Cabbage seedpod weevil: When to spray

June 15, 2016 - Issue 13

Cabbage seedpod weevils are attracted to the buds on early canola plants. While they will feed on these buds and will destroy some of them, spraying is rarely recommended before 10% bloom.

Why not? Three reasons

1. Economic loss from cabbage seedpod weevils is due almost entirely from weevils laying eggs in young pods. These eggs then hatch a couple weeks later, with larvae feeding on developing seeds. Bud feeding is not known to cause economic loss.

2. Weevils move very easily from field to field. Spraying weevils on buds on early canola fields will take out those particular weevils, but by early flowering — which is the critical control stage — a whole new group of weevils will be back. Not only could a second spray be required, but some insecticides cannot be sprayed twice in one season.

3. Low levels of bud feeding can cause a defence response in healthy plants, causing them to flower longer, This can actually lead to an increase in yield when weather conditions in mid to late summer allow for good compensatory growth. This has been shown with early lygus feeding and the thinking could be extended to weevil feeding as well.

Cabbage seedpod weevil on canola buds. Credit: Brooke Moon

Cabbage seedpod weevil on canola buds. Credit: Brooke Moon

When to spray?

At the right crop stage. The goal is to stop adults from laying eggs in newly formed pods. Cabbage seedpod weevils (CSPW) don’t lay eggs until pods are at least 3/4” long. First pods reach this size 4 to 5 days after first flower. This will be around 10% to 20% bloom. A few eggs laid in the first pods is better than spraying too early and not getting good control of high CSPW populations as they move into your fields.

When weevil numbers are at economic levels. The economic threshold is 20-40 CSPW per 10 sweeps generally across the field. Use a sweep net to sample at least 5 spots along the field edge. If more than 2 per sweep, sample another 5 spots about 150 feet into the field. CSPW will tend to be present in higher numbers at field edges and as they spread out, the number present per sweep will decrease. If you are in a field with variable maturity, sweep randomly and don’t just favor flowering patches. You could easily find elevated numbers in the area that has started to flower, but when the field begins flowering more uniformly, the average number of weevils per sweep will decrease.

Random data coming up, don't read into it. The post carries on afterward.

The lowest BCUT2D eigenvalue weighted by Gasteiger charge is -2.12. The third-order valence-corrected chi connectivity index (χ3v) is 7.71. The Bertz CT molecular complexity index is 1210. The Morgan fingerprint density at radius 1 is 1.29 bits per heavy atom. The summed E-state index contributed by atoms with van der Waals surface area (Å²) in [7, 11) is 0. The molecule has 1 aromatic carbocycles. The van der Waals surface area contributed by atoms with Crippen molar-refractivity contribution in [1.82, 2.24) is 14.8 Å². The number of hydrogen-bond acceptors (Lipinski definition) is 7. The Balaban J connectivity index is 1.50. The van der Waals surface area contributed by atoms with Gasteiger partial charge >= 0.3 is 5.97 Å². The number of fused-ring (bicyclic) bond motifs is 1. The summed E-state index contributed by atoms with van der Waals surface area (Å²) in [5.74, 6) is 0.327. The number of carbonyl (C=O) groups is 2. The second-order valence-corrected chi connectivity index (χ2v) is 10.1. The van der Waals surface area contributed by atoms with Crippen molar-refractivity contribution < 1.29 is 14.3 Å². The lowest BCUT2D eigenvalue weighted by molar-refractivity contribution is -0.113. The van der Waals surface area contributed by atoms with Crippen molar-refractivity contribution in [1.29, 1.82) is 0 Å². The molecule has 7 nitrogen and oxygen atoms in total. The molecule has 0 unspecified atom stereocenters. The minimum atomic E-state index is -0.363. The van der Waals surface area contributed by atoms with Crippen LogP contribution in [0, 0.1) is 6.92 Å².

Avoid peak sun. When you spray an insecticide, avoid peak sunshine hours of the day when bees and other beneficials will be most active in the field. Note that some of the common CSPW registered products are synthetic pyrethroids that can lose efficacy at higher temps. This is another reason to spray later in the day.

Other considerations:

The seed production exception. Commercial seed producers may want to spray cabbage seedpod weevil at the bud stage. This is not ideal, but they don’t want to spray flowering crop because they’ve paid a lot of money for pollinating bees and they don’t want to jeopardize this investment.

Tank mixing insecticide with fungicide. If the economic threshold is reached for CSPW and conditions also warrant a fungicide for sclerotinia stem rot management, holding out CSPW control until 20% bloom provides an opportunity to tank mix insecticide with the fungicide application. This is a little later than the ideal timing for CSPW but the earliest stage for fungicide labels.

Lygus benefit. AAFC research in Alberta found that fields sprayed for CSPW at the appropriate time often do not have a lygus issue. It seems that the timing for CSPW also provides a management benefit for lygus bugs.

Further reading:

Alberta Insect Pest Monitoring Network includes a form to report weevils here.
What does 10%, 20% and 50% bloom look like?

Canola Watch